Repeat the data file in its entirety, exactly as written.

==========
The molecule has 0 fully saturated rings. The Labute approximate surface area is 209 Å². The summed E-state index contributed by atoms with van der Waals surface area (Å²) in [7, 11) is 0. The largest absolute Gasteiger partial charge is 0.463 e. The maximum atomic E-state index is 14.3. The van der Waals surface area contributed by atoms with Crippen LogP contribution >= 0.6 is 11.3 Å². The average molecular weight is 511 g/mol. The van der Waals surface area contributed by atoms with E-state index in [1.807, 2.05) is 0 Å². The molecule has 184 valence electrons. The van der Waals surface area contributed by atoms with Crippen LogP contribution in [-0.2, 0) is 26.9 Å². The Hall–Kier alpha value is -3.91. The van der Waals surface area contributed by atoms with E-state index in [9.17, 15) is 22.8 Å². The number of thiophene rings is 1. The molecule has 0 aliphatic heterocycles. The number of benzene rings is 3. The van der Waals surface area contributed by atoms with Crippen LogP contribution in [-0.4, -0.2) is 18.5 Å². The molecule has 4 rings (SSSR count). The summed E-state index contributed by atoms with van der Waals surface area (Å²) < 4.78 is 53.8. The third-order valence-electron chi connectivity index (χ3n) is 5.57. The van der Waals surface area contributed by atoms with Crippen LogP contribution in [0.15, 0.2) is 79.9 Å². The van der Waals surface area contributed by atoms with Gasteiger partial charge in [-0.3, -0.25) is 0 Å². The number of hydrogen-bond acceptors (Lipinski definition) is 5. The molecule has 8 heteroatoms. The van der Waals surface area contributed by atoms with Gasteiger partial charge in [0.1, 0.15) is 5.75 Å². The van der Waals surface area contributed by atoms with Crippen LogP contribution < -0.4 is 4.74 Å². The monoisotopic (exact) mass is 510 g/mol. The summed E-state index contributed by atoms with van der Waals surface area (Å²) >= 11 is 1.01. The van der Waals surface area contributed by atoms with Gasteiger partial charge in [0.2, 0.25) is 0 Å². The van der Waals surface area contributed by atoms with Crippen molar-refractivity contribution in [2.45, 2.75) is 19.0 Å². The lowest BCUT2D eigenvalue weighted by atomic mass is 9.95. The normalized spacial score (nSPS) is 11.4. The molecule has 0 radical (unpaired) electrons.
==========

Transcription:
The molecule has 0 fully saturated rings. The Labute approximate surface area is 209 Å². The summed E-state index contributed by atoms with van der Waals surface area (Å²) in [7, 11) is 0. The largest absolute Gasteiger partial charge is 0.463 e. The maximum atomic E-state index is 14.3. The van der Waals surface area contributed by atoms with Crippen LogP contribution >= 0.6 is 11.3 Å². The average molecular weight is 511 g/mol. The van der Waals surface area contributed by atoms with E-state index in [1.807, 2.05) is 0 Å². The molecule has 184 valence electrons. The van der Waals surface area contributed by atoms with Crippen LogP contribution in [-0.2, 0) is 26.9 Å². The Hall–Kier alpha value is -3.91. The van der Waals surface area contributed by atoms with E-state index in [9.17, 15) is 22.8 Å². The number of thiophene rings is 1. The molecule has 0 aliphatic heterocycles. The number of benzene rings is 3. The van der Waals surface area contributed by atoms with Crippen LogP contribution in [-0.4, -0.2) is 18.5 Å². The molecule has 4 rings (SSSR count). The summed E-state index contributed by atoms with van der Waals surface area (Å²) < 4.78 is 53.8. The third-order valence-electron chi connectivity index (χ3n) is 5.57. The van der Waals surface area contributed by atoms with Crippen LogP contribution in [0.15, 0.2) is 79.9 Å². The van der Waals surface area contributed by atoms with Gasteiger partial charge in [-0.3, -0.25) is 0 Å². The number of hydrogen-bond acceptors (Lipinski definition) is 5. The molecule has 8 heteroatoms. The van der Waals surface area contributed by atoms with Gasteiger partial charge in [0.1, 0.15) is 5.75 Å². The van der Waals surface area contributed by atoms with Crippen LogP contribution < -0.4 is 4.74 Å². The monoisotopic (exact) mass is 510 g/mol. The summed E-state index contributed by atoms with van der Waals surface area (Å²) >= 11 is 1.01. The van der Waals surface area contributed by atoms with Gasteiger partial charge in [0.2, 0.25) is 0 Å². The van der Waals surface area contributed by atoms with Crippen molar-refractivity contribution in [2.45, 2.75) is 19.0 Å². The lowest BCUT2D eigenvalue weighted by atomic mass is 9.95. The normalized spacial score (nSPS) is 11.4. The molecule has 0 radical (unpaired) electrons.